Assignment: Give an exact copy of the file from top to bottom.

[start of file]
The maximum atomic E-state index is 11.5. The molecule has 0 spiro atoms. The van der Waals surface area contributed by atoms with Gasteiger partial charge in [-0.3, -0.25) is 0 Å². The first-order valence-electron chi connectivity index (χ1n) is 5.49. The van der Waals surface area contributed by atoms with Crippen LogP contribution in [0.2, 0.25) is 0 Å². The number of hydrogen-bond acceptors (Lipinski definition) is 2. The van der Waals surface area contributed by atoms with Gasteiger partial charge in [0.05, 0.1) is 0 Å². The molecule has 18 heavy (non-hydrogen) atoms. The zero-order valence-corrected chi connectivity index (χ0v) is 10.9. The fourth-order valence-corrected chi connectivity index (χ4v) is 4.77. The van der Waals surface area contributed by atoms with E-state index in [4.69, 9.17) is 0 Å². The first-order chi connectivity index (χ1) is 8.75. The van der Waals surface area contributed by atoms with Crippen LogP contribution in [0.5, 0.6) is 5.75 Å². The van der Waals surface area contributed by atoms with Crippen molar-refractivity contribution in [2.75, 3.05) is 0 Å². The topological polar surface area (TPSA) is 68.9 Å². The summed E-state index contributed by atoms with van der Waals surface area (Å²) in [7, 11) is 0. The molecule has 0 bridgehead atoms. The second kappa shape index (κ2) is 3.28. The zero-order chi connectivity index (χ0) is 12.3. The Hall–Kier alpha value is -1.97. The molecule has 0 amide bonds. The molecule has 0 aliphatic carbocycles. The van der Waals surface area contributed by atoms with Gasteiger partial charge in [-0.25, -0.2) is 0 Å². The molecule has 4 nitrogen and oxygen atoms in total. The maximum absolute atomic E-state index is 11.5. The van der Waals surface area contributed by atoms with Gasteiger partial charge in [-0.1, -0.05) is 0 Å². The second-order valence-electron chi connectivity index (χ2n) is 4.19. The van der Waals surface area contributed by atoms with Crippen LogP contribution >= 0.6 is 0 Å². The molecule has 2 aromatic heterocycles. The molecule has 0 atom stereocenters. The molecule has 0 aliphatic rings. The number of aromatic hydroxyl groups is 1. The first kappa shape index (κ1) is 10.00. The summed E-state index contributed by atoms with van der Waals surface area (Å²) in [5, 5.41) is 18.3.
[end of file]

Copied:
The maximum atomic E-state index is 11.5. The molecule has 0 spiro atoms. The van der Waals surface area contributed by atoms with Gasteiger partial charge in [-0.3, -0.25) is 0 Å². The first-order valence-electron chi connectivity index (χ1n) is 5.49. The van der Waals surface area contributed by atoms with Crippen LogP contribution in [0.2, 0.25) is 0 Å². The number of hydrogen-bond acceptors (Lipinski definition) is 2. The van der Waals surface area contributed by atoms with Gasteiger partial charge in [0.05, 0.1) is 0 Å². The molecule has 18 heavy (non-hydrogen) atoms. The zero-order valence-corrected chi connectivity index (χ0v) is 10.9. The fourth-order valence-corrected chi connectivity index (χ4v) is 4.77. The van der Waals surface area contributed by atoms with E-state index in [4.69, 9.17) is 0 Å². The first-order chi connectivity index (χ1) is 8.75. The van der Waals surface area contributed by atoms with Crippen LogP contribution in [0.5, 0.6) is 5.75 Å². The van der Waals surface area contributed by atoms with Crippen molar-refractivity contribution in [2.75, 3.05) is 0 Å². The topological polar surface area (TPSA) is 68.9 Å². The summed E-state index contributed by atoms with van der Waals surface area (Å²) in [7, 11) is 0. The molecule has 0 bridgehead atoms. The second kappa shape index (κ2) is 3.28. The zero-order chi connectivity index (χ0) is 12.3. The Hall–Kier alpha value is -1.97. The molecule has 0 amide bonds. The molecule has 0 aliphatic carbocycles. The van der Waals surface area contributed by atoms with Gasteiger partial charge in [-0.25, -0.2) is 0 Å². The molecule has 4 nitrogen and oxygen atoms in total. The maximum absolute atomic E-state index is 11.5. The van der Waals surface area contributed by atoms with Gasteiger partial charge in [-0.1, -0.05) is 0 Å². The second-order valence-electron chi connectivity index (χ2n) is 4.19. The van der Waals surface area contributed by atoms with Crippen LogP contribution >= 0.6 is 0 Å². The molecule has 2 aromatic heterocycles. The molecule has 0 atom stereocenters. The molecule has 0 aliphatic rings. The number of aromatic hydroxyl groups is 1. The first kappa shape index (κ1) is 10.00. The summed E-state index contributed by atoms with van der Waals surface area (Å²) in [5, 5.41) is 18.3.